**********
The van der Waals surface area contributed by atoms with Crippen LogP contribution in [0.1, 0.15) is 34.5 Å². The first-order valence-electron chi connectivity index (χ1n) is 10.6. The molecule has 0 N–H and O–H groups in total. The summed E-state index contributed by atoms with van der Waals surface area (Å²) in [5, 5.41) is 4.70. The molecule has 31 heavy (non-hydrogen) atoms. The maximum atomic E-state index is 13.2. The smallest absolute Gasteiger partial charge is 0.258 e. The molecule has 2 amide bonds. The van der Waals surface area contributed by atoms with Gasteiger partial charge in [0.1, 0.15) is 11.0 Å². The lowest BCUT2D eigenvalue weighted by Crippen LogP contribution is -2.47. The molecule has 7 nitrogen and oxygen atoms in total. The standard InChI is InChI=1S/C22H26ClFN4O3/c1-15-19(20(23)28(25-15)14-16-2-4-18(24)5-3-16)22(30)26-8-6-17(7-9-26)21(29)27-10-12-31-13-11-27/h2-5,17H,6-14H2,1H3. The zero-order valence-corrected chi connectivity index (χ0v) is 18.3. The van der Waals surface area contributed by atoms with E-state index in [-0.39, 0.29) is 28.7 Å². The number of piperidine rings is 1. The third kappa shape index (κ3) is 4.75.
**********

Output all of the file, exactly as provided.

The van der Waals surface area contributed by atoms with Crippen LogP contribution in [0.1, 0.15) is 34.5 Å². The first-order valence-electron chi connectivity index (χ1n) is 10.6. The molecule has 0 N–H and O–H groups in total. The summed E-state index contributed by atoms with van der Waals surface area (Å²) in [5, 5.41) is 4.70. The molecule has 31 heavy (non-hydrogen) atoms. The maximum atomic E-state index is 13.2. The smallest absolute Gasteiger partial charge is 0.258 e. The molecule has 2 amide bonds. The van der Waals surface area contributed by atoms with Gasteiger partial charge in [0.1, 0.15) is 11.0 Å². The lowest BCUT2D eigenvalue weighted by Crippen LogP contribution is -2.47. The molecule has 7 nitrogen and oxygen atoms in total. The standard InChI is InChI=1S/C22H26ClFN4O3/c1-15-19(20(23)28(25-15)14-16-2-4-18(24)5-3-16)22(30)26-8-6-17(7-9-26)21(29)27-10-12-31-13-11-27/h2-5,17H,6-14H2,1H3. The zero-order valence-corrected chi connectivity index (χ0v) is 18.3. The van der Waals surface area contributed by atoms with E-state index in [-0.39, 0.29) is 28.7 Å². The number of piperidine rings is 1. The third kappa shape index (κ3) is 4.75.